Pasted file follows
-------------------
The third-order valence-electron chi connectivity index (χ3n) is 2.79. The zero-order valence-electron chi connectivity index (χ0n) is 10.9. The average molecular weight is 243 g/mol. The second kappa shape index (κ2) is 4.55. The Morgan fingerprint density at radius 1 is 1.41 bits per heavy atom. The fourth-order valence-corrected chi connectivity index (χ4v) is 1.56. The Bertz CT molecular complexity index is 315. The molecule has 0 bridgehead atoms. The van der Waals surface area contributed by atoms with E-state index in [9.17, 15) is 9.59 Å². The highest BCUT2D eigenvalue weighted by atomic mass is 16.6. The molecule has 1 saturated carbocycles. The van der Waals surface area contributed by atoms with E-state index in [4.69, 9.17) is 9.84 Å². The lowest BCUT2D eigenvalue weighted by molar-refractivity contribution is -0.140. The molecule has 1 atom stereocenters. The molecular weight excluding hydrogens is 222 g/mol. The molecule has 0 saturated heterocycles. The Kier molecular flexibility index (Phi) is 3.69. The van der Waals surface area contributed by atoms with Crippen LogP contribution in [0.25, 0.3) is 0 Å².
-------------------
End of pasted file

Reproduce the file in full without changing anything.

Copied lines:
The third-order valence-electron chi connectivity index (χ3n) is 2.79. The zero-order valence-electron chi connectivity index (χ0n) is 10.9. The average molecular weight is 243 g/mol. The second kappa shape index (κ2) is 4.55. The Morgan fingerprint density at radius 1 is 1.41 bits per heavy atom. The fourth-order valence-corrected chi connectivity index (χ4v) is 1.56. The Bertz CT molecular complexity index is 315. The molecule has 0 bridgehead atoms. The van der Waals surface area contributed by atoms with E-state index in [9.17, 15) is 9.59 Å². The highest BCUT2D eigenvalue weighted by atomic mass is 16.6. The molecule has 1 saturated carbocycles. The van der Waals surface area contributed by atoms with E-state index in [4.69, 9.17) is 9.84 Å². The lowest BCUT2D eigenvalue weighted by molar-refractivity contribution is -0.140. The molecule has 1 atom stereocenters. The molecular weight excluding hydrogens is 222 g/mol. The molecule has 0 saturated heterocycles. The Kier molecular flexibility index (Phi) is 3.69. The van der Waals surface area contributed by atoms with Crippen LogP contribution in [0.25, 0.3) is 0 Å².